I did a hill-climb event in Alaska a couple of years ago, and even though I’d raced competitively for more than 20 years, as I stood around before the start eyeing the competition, I felt like I was up against a group of Nordic ski champions. I knew better than to buy into this pre-race panic, however, so I took a deep breath, did my usual ritual, and hung tough with the rest of the runners. Halfway through the race, I was looking at the backs of nearly two-thirds of the field. Then, slowly but surely, I started passing some runners who went out too fast. And though I didn’t take home any hardware that day, I did make a respectable top-30 finish in a field of 200.

Don’t let sleek bodies, tight racing shorts and cocky language intimidate you before the race begins. Think back on your hard-fought training days, and stick to your individual racing plan. Chances are, you’ll be back in town enjoying the post-race party before some of the “name brand” competitors even cross the finish line.

Tip #7: It’s better to burn out than to fade away

Asheville Track Club elder statesman (and two-time club president) Bob Galloway has a totally different take on the Stampede. “Mess up your hamstrings [before the race] so you don’t have to do it!” Galloway advises eagerly. Seems he recently injured his lower hamstrings while cross training during the Robert Randolf and the Family Band concert at the Orange Peel last month. Galloway took pains to note that his wife, Barbara, wouldn’t be running the event either. “However,” predicted Galloway with a laugh, “if she did run, she would treat the race as a ‘garden tour’ and enjoy the scenery along the way.”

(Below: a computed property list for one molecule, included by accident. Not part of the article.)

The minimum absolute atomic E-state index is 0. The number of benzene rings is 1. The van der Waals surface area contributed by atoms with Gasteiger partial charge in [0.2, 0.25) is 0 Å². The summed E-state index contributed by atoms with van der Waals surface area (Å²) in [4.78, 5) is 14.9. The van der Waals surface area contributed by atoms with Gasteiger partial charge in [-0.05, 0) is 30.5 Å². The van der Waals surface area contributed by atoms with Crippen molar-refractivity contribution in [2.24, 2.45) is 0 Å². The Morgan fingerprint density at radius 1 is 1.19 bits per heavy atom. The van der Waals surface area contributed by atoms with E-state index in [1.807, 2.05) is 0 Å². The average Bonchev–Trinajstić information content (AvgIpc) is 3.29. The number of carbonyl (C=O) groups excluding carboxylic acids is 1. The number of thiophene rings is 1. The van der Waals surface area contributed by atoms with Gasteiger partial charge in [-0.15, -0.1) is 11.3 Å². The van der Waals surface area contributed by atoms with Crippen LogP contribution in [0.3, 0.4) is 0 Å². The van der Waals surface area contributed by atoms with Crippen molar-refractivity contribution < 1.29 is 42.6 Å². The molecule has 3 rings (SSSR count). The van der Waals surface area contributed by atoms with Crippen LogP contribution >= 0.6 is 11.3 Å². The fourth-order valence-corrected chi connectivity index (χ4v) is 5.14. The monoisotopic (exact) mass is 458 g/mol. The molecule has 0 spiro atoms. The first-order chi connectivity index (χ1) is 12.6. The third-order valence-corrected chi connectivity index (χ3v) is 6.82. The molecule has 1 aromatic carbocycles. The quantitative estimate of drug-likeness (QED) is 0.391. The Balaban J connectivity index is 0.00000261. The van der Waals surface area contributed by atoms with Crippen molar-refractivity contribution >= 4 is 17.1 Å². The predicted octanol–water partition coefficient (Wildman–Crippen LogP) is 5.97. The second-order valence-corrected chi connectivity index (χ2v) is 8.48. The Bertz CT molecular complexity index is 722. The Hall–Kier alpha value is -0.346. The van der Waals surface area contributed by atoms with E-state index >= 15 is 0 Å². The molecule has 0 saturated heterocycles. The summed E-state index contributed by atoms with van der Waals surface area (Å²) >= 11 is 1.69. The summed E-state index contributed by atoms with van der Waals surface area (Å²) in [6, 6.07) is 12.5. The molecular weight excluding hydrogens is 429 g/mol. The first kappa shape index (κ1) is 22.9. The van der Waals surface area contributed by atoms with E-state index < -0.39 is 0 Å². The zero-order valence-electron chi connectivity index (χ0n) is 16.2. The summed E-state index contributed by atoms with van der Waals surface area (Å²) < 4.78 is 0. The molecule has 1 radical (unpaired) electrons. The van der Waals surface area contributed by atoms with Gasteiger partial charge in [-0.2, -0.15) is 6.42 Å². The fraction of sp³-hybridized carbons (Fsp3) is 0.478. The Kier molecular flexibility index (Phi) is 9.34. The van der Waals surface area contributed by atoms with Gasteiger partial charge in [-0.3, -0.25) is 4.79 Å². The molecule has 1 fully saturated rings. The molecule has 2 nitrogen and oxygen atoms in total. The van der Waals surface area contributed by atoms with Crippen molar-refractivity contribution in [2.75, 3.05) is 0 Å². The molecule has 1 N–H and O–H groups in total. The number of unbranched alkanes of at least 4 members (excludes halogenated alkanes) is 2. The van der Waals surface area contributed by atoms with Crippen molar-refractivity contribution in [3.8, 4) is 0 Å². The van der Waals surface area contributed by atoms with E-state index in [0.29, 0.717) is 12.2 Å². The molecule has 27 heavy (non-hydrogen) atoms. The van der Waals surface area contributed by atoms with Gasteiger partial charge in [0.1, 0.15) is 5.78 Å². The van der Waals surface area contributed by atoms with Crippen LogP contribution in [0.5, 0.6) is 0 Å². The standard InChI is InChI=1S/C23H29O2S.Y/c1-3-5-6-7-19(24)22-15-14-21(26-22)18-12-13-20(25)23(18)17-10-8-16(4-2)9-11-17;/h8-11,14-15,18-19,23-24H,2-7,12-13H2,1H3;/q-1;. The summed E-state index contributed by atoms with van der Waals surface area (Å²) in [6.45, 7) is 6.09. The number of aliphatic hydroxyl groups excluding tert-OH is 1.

Tip #8. Drink, drink and be merry

Make sure you’re well hydrated before, during and after the race. I start drinking water as soon as I wake up and continue consuming 12-20 oz. every hour up to the start (more on hot, humid days). If temperatures are above 65 F, I continue to drink at least a few ounces at every water station. If you can’t force yourself to consume all the water, slowly pour the rest over your head. Within seconds, you’ll begin to feel a bit cooler (and, more importantly, more comfortable).

Tip #9. Human performance lab results

Asheville native Red Smith, who’s been running and racing for nearly 40 years, offers some sage advice. Smith reasoned, “The time you gain running fast up a steep hill is never enough to compensate for the energy you lose,” reasons Smith. “It’s better to conserve energy [until] it can be applied to running fast [on level and downhill terrain] and making up time.”

Tip #10: Racing karma

No matter how bad you feel during the race, every time you see a volunteer, traffic-control officer or supportive spectator, thank them for coming out. This “clean karma” approach usually creates a renewed energy level that just might prove to be what gently pushes you through to a rewarding finish.

The Mountain Xpress staff extends a hearty “Good Luck!” to all participants, organizers and volunteers at this year’s Sunset Stampede.

The Stampede scoop

Date: Saturday, May 3

The Sunset Stampede offers several scenic options for runners and walkers. The challenging 10-mile course winds up Old Toll Road and down Sunset and Patton mountains. The four-mile course rolls past some of Asheville’s most beautiful views and upscale North Asheville homes. For younger runners, race organizers will host a one-mile fun run beginning and ending at City/County Plaza.

A post-race celebration will include cold drinks, food from local restaurants, and two great party bands.

Races: 10-mile, four-mile & The Kid Stampede (one-mile fun run).

Starting times: The 10- and four-mile races start at 5 p.m. at the City/County Plaza. The Kid Stampede will begin after these races have ended.

Registration: Race-day registration at race info booth at City/County Plaza.

Entry fee (after 4/26): 10-mile, $35; four-mile, $30; Kid’s Stampede, $32 (all including $10 procrastination fee).

Perks: Shirts to all preregistered participants. Shirts and cowboy hats to all kid participants.

Awards: Cash prizes to the top overall and masters’ winners. Handcrafted age-group awards for the 10- and four-mile races.

Additional info: Visit